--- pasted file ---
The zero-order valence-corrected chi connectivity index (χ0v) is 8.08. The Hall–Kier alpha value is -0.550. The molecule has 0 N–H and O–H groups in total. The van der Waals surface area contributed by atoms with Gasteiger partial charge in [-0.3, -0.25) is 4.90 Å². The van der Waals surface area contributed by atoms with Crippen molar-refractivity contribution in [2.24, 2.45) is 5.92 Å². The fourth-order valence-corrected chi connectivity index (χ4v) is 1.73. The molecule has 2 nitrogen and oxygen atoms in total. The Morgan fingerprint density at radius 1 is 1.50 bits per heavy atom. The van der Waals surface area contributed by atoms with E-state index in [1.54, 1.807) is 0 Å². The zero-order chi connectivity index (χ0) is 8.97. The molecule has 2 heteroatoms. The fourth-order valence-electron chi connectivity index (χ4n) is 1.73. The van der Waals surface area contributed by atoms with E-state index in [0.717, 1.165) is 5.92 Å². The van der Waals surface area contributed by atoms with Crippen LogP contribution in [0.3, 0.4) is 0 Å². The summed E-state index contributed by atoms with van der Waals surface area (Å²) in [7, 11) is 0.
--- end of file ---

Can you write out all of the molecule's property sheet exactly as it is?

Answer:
The zero-order valence-corrected chi connectivity index (χ0v) is 8.08. The Hall–Kier alpha value is -0.550. The molecule has 0 N–H and O–H groups in total. The van der Waals surface area contributed by atoms with Gasteiger partial charge in [-0.3, -0.25) is 4.90 Å². The van der Waals surface area contributed by atoms with Crippen molar-refractivity contribution in [2.24, 2.45) is 5.92 Å². The fourth-order valence-corrected chi connectivity index (χ4v) is 1.73. The molecule has 2 nitrogen and oxygen atoms in total. The Morgan fingerprint density at radius 1 is 1.50 bits per heavy atom. The van der Waals surface area contributed by atoms with E-state index in [1.54, 1.807) is 0 Å². The zero-order chi connectivity index (χ0) is 8.97. The molecule has 2 heteroatoms. The fourth-order valence-electron chi connectivity index (χ4n) is 1.73. The van der Waals surface area contributed by atoms with E-state index in [0.717, 1.165) is 5.92 Å². The van der Waals surface area contributed by atoms with Crippen LogP contribution in [0.3, 0.4) is 0 Å². The summed E-state index contributed by atoms with van der Waals surface area (Å²) in [7, 11) is 0.